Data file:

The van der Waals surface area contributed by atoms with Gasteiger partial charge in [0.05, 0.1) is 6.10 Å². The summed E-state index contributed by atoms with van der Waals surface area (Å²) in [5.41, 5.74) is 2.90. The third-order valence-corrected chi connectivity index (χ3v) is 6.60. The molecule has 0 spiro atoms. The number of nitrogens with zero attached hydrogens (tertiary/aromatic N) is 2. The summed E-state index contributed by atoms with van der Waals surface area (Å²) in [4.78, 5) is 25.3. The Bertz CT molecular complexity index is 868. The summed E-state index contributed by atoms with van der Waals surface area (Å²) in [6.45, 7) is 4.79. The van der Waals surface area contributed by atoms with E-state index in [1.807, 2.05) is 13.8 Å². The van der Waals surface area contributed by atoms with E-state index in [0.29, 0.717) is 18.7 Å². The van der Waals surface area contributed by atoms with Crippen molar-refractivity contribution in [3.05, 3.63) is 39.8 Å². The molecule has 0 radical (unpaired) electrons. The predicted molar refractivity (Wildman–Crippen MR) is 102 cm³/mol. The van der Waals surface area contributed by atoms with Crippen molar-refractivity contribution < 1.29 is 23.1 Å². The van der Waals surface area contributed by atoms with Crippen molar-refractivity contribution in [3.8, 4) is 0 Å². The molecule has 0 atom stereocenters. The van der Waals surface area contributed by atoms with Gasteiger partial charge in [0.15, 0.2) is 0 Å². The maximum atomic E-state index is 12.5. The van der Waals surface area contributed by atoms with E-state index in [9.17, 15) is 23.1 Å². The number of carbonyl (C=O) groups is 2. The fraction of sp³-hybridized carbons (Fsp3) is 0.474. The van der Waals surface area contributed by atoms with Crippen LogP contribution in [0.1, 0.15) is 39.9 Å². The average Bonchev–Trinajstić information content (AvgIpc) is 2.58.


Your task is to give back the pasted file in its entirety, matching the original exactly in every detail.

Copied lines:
The van der Waals surface area contributed by atoms with Gasteiger partial charge in [0.05, 0.1) is 6.10 Å². The summed E-state index contributed by atoms with van der Waals surface area (Å²) in [5.41, 5.74) is 2.90. The third-order valence-corrected chi connectivity index (χ3v) is 6.60. The molecule has 0 spiro atoms. The number of nitrogens with zero attached hydrogens (tertiary/aromatic N) is 2. The summed E-state index contributed by atoms with van der Waals surface area (Å²) in [4.78, 5) is 25.3. The Bertz CT molecular complexity index is 868. The summed E-state index contributed by atoms with van der Waals surface area (Å²) in [6.45, 7) is 4.79. The van der Waals surface area contributed by atoms with E-state index in [1.807, 2.05) is 13.8 Å². The van der Waals surface area contributed by atoms with E-state index in [0.29, 0.717) is 18.7 Å². The van der Waals surface area contributed by atoms with Crippen molar-refractivity contribution in [3.05, 3.63) is 39.8 Å². The molecule has 0 radical (unpaired) electrons. The predicted molar refractivity (Wildman–Crippen MR) is 102 cm³/mol. The van der Waals surface area contributed by atoms with Crippen molar-refractivity contribution < 1.29 is 23.1 Å². The van der Waals surface area contributed by atoms with Crippen molar-refractivity contribution in [3.8, 4) is 0 Å². The molecule has 0 atom stereocenters. The van der Waals surface area contributed by atoms with Gasteiger partial charge in [0.15, 0.2) is 0 Å². The maximum atomic E-state index is 12.5. The van der Waals surface area contributed by atoms with E-state index in [9.17, 15) is 23.1 Å². The number of carbonyl (C=O) groups is 2. The fraction of sp³-hybridized carbons (Fsp3) is 0.474. The van der Waals surface area contributed by atoms with Crippen LogP contribution in [0.1, 0.15) is 39.9 Å². The average Bonchev–Trinajstić information content (AvgIpc) is 2.58.